The only downside to using digital copies of textbooks rather than the real thing is that it's rather difficult to take notes in the margins in an eBook. However, there's a rather simple workaround that has worked quite well in my experience. Take a screen capture of the page you want to take notes on and open the screenshot in a drawing app like SketchBook to annotate. Presto! You now have margin notes on steroids without the additional weight of a few thousand pages.
During lectures, I often found myself getting hung-up on specific, interesting topics that the professor seemed to barely graze. Or maybe they referenced something from a lecture on a day I missed. Immediately, I would whip out my iPad and queue up a search for the topic. For lengthier stuff, I would just email it to myself so I could remember to look it up later. Now there are services such as Pocket, which serve as an online dog ear for important pages. (If I had Pocket back then, I would be afraid of what my saves would look like.)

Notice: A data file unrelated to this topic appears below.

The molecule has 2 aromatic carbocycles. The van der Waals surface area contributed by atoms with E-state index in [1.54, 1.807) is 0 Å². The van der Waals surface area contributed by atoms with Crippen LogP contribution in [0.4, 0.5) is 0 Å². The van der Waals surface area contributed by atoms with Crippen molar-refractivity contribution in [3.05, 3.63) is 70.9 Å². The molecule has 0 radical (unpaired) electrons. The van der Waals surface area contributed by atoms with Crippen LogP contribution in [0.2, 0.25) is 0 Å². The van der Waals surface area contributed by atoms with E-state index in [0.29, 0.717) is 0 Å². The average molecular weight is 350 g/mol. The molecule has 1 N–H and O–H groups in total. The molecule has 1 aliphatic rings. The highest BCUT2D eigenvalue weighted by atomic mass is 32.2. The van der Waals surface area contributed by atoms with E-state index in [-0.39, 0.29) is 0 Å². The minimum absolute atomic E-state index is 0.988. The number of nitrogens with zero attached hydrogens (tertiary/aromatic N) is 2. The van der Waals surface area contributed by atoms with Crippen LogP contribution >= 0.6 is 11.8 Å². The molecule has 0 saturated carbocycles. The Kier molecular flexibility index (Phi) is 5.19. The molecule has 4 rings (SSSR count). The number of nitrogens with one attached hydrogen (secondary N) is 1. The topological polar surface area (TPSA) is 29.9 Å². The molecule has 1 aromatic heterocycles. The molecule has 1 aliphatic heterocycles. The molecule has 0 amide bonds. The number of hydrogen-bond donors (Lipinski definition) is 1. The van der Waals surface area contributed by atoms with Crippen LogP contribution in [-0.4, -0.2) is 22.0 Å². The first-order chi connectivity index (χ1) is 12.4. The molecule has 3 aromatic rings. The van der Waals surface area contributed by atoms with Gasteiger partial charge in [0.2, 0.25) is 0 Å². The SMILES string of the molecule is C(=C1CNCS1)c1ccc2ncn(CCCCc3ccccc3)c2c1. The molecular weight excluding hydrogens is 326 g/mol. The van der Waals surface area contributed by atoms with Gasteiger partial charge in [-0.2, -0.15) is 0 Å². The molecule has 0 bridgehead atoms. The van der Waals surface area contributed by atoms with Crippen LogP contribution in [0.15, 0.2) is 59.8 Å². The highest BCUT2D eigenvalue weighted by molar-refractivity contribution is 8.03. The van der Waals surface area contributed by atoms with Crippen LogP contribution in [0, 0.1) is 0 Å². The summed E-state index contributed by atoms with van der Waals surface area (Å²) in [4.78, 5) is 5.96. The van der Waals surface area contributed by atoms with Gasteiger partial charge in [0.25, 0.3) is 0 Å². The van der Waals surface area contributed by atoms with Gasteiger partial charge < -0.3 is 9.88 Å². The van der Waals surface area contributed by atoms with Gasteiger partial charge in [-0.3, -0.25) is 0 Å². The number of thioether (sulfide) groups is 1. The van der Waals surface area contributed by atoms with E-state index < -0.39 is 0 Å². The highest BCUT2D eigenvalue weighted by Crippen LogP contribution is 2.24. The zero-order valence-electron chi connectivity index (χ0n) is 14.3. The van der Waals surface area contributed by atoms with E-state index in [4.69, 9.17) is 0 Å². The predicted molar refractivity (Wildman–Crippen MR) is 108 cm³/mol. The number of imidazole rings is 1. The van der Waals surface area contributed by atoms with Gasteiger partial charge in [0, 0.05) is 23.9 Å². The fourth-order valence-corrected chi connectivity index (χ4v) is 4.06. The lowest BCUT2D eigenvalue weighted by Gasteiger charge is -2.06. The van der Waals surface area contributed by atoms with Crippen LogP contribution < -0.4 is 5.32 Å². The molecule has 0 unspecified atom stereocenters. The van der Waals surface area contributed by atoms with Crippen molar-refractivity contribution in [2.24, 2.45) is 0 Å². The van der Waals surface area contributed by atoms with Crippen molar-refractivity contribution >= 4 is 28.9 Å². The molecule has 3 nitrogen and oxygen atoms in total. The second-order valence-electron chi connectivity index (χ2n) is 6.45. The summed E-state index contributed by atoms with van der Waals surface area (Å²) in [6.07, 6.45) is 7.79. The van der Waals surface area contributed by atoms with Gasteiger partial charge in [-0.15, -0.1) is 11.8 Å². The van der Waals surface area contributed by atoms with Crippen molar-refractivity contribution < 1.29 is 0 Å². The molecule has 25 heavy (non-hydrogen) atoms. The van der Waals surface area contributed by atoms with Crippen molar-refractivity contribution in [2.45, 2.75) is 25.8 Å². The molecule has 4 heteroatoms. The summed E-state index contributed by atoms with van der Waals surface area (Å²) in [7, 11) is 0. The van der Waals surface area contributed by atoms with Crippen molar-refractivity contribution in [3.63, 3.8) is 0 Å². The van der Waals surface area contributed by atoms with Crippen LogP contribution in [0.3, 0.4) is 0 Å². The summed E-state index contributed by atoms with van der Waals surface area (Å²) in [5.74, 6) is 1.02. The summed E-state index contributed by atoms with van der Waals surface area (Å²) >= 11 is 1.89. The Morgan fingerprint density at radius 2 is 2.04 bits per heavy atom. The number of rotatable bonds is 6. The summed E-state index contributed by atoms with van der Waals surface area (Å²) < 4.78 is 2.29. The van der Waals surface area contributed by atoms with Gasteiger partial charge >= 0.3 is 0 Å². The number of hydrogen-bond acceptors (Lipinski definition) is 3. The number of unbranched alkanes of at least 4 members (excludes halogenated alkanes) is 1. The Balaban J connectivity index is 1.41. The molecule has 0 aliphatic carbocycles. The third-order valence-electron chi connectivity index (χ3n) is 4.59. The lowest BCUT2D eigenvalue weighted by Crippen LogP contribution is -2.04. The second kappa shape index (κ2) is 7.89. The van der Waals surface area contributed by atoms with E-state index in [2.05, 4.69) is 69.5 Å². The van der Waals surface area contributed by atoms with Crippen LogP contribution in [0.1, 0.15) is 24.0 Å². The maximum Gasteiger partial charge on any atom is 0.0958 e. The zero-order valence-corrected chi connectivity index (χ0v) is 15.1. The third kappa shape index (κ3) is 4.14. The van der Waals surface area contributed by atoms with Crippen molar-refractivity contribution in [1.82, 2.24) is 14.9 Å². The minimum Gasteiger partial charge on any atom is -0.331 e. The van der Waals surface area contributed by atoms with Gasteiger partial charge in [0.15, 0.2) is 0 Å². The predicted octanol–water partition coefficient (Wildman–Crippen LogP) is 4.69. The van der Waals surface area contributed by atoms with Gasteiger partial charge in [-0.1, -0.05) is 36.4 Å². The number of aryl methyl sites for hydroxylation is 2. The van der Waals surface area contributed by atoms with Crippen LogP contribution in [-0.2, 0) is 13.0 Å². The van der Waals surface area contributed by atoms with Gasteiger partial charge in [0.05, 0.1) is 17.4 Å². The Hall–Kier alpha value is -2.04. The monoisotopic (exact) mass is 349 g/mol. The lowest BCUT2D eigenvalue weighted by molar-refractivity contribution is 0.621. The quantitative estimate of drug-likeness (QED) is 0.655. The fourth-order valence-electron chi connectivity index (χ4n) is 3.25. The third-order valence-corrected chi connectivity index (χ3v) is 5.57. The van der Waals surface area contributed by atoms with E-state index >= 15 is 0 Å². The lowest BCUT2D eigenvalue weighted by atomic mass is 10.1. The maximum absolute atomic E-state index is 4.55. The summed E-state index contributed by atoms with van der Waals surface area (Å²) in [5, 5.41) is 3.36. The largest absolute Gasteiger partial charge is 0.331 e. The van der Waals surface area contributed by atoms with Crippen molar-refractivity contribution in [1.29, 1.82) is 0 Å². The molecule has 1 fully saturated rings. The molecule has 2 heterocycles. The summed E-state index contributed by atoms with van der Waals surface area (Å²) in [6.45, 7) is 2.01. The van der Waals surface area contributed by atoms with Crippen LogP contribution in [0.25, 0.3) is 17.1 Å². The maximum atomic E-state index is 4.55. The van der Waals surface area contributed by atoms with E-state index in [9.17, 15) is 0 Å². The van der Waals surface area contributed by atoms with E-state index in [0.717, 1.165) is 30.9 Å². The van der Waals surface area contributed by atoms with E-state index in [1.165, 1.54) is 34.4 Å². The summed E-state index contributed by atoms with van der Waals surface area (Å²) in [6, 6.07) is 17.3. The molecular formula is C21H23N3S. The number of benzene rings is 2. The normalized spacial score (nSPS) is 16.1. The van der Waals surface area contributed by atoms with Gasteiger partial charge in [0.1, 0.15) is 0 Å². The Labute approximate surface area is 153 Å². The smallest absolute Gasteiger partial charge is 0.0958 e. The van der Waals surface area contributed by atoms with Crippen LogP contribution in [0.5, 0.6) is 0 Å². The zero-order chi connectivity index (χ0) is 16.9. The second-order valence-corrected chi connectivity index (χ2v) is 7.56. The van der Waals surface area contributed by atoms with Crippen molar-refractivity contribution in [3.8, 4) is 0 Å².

Tablets and smartphones, while not wholly accepted by every institute, are great additions to the classroom. And if you use them right, they can greatly add to your learning experience and put an endless amount of additional learning material in the palm of your hand. I have been using mobile devices in all of my classes for several years now (including high school) and I fear how much worse I would have done without them.
If you have found a place for mobile technology in your classroom routine or schooling life, share in the comments below. Feel free to share any applications or services you have found to be useful, too!